KARACHI, May 14: The results declared by the Election Commission of Pakistan on its website show voters in most constituencies across Karachi have largely opted not to vote for sect-based parties such as the Majlis-i-Wahdatul Muslimeen (MWM) and the six-party alliance of the Muttahida Deeni Mahaz (MDM).

However, the participation of sect-based parties in the electoral process in Karachi appears to be a message to the mainstream political parties that the former need to be taken seriously.

Ahle Sunnat Wal Jamaat, part of the MDM, put up candidates on three National Assembly and 20 provincial assembly seats from Karachi.

“Even though we knew that we wouldn’t obtain all of the seats from where our candidates stood, we do have a vote bank and we were particularly confident of winning PS-128, contested by Aurangzeb Farooqi as an ASWJ candidate. Unofficial results showed we were in the lead by 10,000 votes in PS-128,” claims Akbar Saeed Farooq, an ASWJ spokesman.

However, Mr Farooq adds that since everyone is aware of the vote rigging that took place in the city, their polling agents too were intimidated, particularly on PS-128 (Quaidabad).

Hence the ballot paper account does not have their polling agents’ signatures. “Moreover, we still have not been handed the result of PS-126 and NA-253 (Gulistan-i-Jauhar) where we have a considerable vote bank,” says Mr Farooq.

Allegations of rigging notwithstanding, according to the ECP’s website, Aurangzeb Farooqi of the MDM is the runner-up in PS-128, receiving 21,332 votes and finishing close to the winning candidate Waqar Hussain Shah of the Muttahida Quami Movement with a count of 23,496 votes, thus lending credence to Mr Farooq’s assertion.Muhammad Amir Rana, a political analyst based in Islamabad, explains the participation of the likes of the ASWJ in the electoral politics of Karachi.

“After Jhang, Karachi is the second largest base for the ASWJ. They have considerable influence in the city. In the absence of the Awami National Party, the ASWJ has exploited the vacuum to its full advantage. They also have pockets of support in the Pakhtun areas of Karachi. Hence, it is not surprising that their chances in these elections were favourable but only to the extent that they could have got one or two seats.”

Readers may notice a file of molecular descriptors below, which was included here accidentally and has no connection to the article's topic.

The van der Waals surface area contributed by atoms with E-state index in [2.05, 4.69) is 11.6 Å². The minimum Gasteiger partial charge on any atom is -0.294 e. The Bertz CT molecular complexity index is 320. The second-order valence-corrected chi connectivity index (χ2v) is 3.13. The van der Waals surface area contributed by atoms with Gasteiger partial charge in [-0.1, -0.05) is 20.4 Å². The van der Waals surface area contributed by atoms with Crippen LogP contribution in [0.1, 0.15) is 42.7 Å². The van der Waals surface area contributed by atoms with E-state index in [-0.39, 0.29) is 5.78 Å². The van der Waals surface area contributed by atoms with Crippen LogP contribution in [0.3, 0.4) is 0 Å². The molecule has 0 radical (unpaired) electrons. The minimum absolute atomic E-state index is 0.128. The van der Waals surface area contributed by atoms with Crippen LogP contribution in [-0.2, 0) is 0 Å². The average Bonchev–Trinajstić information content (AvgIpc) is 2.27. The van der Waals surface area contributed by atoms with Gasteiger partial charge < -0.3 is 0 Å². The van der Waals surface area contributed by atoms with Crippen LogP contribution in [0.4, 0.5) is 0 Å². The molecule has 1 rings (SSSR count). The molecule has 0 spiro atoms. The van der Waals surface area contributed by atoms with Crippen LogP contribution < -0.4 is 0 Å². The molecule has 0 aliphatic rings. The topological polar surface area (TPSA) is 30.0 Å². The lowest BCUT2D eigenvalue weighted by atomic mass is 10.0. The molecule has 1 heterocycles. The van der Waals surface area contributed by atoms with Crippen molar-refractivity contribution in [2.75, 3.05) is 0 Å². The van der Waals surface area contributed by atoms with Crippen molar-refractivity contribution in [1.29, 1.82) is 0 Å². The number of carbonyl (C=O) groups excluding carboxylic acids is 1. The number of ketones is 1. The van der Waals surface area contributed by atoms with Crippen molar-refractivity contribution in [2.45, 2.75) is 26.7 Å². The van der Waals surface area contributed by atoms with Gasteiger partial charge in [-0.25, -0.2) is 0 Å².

When the ASWJ spokesman is asked for reasons of being a part of elections when they have considerable street power, he says: “Back in the 2008 elections, all mainstream parties — be it the Pakistan Peoples Party, the Pakistan Muslim League-Nawaz or even the ANP — contacted us to seek our support. We responded by not only canvassing for them but insisted that our people vote for them. However, since then between 500 and 600 ASWJ workers have been killed in Karachi alone and these parties have done nothing for us. Instead they kept labelling us as proscribed organisations.

They cornered us and we decided to contest from Karachi to show them our electoral strength and that we have a vote bank and people do support us.”

Mr Rana who has written extensively on the sectarian conflict contextualises ASWJ electoral strategy and says: “Mainstream parties have always aimed for alliances with sectarian parties. This helps the sectarian parties to create further space for them. And by appearing in elections they are showing at one level that they are stakeholders in the city.”

Another sect-based party that took part in the elections, the MWM, albeit for the first time, put up candidates on five National Assembly and seven provincial assembly seats in Karachi. This party came into prominence for organising effective street protests against Shia killings, particularly of members of the Hazara community in Quetta that left 100 people dead in January and the bomb blast in Abbas Town in Karachi in March.

“Until now we did not have a political face and we thought we would be more effective if we became a part of the electoral practice. We also have considerable support from our community,” says Ali Ahmed, MWM information secretary for central Karachi.

When reminded of the abysmal number of votes — all under 4,000 — secured by the party on national and provincial assembly seats, the MWM claims that the elections in the city were marred by vote rigging and on top of that their candidate Asghar Abbas Zaidi for NA-253 was kidnapped on polling day. He was later found in the night in a school in Gulshan-i-Iqbal, tortured and beaten up. Nevertheless, no FIR about the kidnap incident was filed by the party, says Mr Ahmed.

“PS-117 (PIB Colony-Bahadurabad) and PS-127 (Malir) were our confirmed seats. But Muttahida Quami Movement workers came and took away the ballot boxes and at many polling stations there were incidents of firing, intimidating our polling agents,” he alleges.

According to Amir Rana, in the case of the MWM, “the voter trend indicates that the Shias have not voted for the MWM and instead opted for either the MQM or the PPP. They just wanted to show their strength and I don’t think that in the next elections, too, they will be successful.”


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Comments (2) (Closed)


Peace Lover
May 16, 2013 04:00pm
I don't think this analysis to be true for whole Pakistan, In Punjab majority of Shia population voted for PTI as MWM aligned with the later.
Syed
May 15, 2013 03:53pm
Given the conditions in Pakistan when MQM, PPP, ANP, PML N can succeed on ethnic grounds, why not sect based parties? Moreover, if a particular sect is victimized, anything that has sympathy to show would get votes.